|Absolute monarchy||A traditional and historical system where the monarch exercises ultimate governing authority as head of state and head of government. Many nations of Europe during the Middle Ages were absolute monarchies. Modern examples include mainly Islamic countries such as Saudi Arabia, UAE, Oman, Brunei and one African country, Eswatini.|
|Constitutional monarchy||Also called parliamentary monarchy, the monarch's powers are limited by law or by a formal constitution, usually assigning them to those of the head of state. Many modern developed countries, including the United Kingdom, Norway, Netherlands, Australia, Canada, and Japan, are constitutional monarchy systems.|
|Crowned republic||A form of government where the monarch (and family) is an official ceremonial entity with no political power. The royal family and the monarch are intended to represent the country and may perform speeches or attend an important ceremonial events as a symbolical guide to the people, but hold no actual power in decision-making, appointments, et cetera.|
Types of republic
Rule by a form of government in which the people, or some significant portion of them, have supreme control over the government and where offices of state are elected or chosen by elected people. A common simplified definition of a republic is a government where the head of state is not a monarch. Montesquieu included both democracies, where all the people have a share in rule, and aristocracies or oligarchies, where only some of the people rule, as republican forms of government.
Note: These categories are not exclusive.
|Constitutional Republic||Republics where there is rule by a government whose powers are limited by law or a formal constitution, and chosen by a vote amongst at least some sections of the populace (Ancient Sparta was in its own terms a republic, though most inhabitants were disenfranchised). Republics that exclude sections of the populace from participation will typically claim to represent all citizens (by defining people without the vote as "non-citizens"). Examples include the United States, South Africa, India, etc.|
|Democratic republic||Republics where the running of the country is considered a "public matter" (Latin: res publica), not a private concern or property of rulers, and where offices of states are subsequently, directly or indirectly, elected or appointed – rather than inherited – where all eligible citizens have an equal say in the local and national decisions that affect their lives.|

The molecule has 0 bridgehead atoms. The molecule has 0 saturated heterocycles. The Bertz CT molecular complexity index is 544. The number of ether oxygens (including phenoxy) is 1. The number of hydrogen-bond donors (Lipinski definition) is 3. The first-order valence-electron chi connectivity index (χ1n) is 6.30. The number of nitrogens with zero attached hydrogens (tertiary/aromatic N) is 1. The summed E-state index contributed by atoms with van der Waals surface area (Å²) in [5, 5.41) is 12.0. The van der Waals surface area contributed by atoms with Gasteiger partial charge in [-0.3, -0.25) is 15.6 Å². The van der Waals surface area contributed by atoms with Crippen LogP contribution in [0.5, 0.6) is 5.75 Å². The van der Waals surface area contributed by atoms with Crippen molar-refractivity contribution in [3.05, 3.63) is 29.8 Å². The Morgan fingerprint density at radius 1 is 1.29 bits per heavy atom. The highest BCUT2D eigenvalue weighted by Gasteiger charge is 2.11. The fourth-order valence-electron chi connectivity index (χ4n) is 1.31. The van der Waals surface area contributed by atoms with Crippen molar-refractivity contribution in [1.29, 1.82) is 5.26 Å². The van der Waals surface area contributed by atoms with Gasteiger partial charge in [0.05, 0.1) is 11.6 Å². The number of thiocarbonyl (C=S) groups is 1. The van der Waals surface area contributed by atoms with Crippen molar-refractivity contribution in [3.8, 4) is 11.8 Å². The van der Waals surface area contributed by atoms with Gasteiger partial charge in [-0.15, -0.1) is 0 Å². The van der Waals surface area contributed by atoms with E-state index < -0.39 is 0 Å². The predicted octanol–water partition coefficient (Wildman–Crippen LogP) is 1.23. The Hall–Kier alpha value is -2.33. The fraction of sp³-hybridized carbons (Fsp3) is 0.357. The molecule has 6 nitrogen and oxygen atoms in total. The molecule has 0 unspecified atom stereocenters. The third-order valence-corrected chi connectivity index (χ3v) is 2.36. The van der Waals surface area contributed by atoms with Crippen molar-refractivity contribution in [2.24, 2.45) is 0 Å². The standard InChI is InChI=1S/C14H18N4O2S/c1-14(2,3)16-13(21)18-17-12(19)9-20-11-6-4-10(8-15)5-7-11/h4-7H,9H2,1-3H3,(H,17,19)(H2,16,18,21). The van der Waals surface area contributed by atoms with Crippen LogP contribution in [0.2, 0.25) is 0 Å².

|Parliamentary republic||Republics, like Germany, India or Singapore, with an elected head of state, but where the head of state and head of government are kept separate with the head of government retaining most executive powers, or a head of state akin to a head of government, elected by a parliament.|
|Presidential Republic||Republics with an elected head of state, where the head of state is also the head of the government. Examples include United States, Mexico, Brazil, and Indonesia.|
|Federal republic||Republics that are a federal union of states or provinces Examples include United States, Argentina, Austria, Brazil, Germany, India, Mexico, Russia, and Switzerland.|
|People's republic||Republics that include countries like China and Vietnam that are de jure governed for and by the people, but with no direct elections. The term People's Republic is used to differentiate themselves from the earlier republic of their countries before the people's revolution, like the Republic of China.|
|Islamic Republic||Republics governed in accordance with Islamic law. Examples include Afghanistan, Iran, Mauritania, and Pakistan.|
By socio-economic attributes
Historically, most political systems originated as socioeconomic ideologies. Experience with those movements in power and the strong ties they may have to particular forms of government can cause them to be considered as forms of government in themselves.
Note: These categories are not exclusive.
|Tribalism||A system based on a small complex society of varying degrees of centralisation that is led by an individual known as a chief.|
|Monarchism||A system in which the government is headed by an agreed upon head of the nobility who is known as the monarch, usually in the form of a king or emperor (but also less commonly a queen or empress). In most monarchical systems the position of monarch is one inherited from a previous ruler by bloodline or marriage, but in other cases it may be a position elected by the nobility themselves, as was the case in the ancient Roman Kingdom and the medieval Holy Roman Empire.|
|Republicanism||A system in which the laws and governmental policies of the state are considered a "public matter" and decided by the citizens of the society, whoever they may be. Most modern nation-states are examples of republics, but other examples include those of ancient Rome and Athens.|
|Despotism||A system in which the laws and resources of a nation are controlled by one individual, usually a monarch or dictator, who holds absolute political power. Examples include the pharaohs of Ancient Egypt and the Roman emperors.
(Often used as a slur by republicans to refer to all monarchical systems, monarchists conversely use the term to refer to systems in which monarchs have overstepped their boundaries, or to refer to some of the more totalitarian republican systems)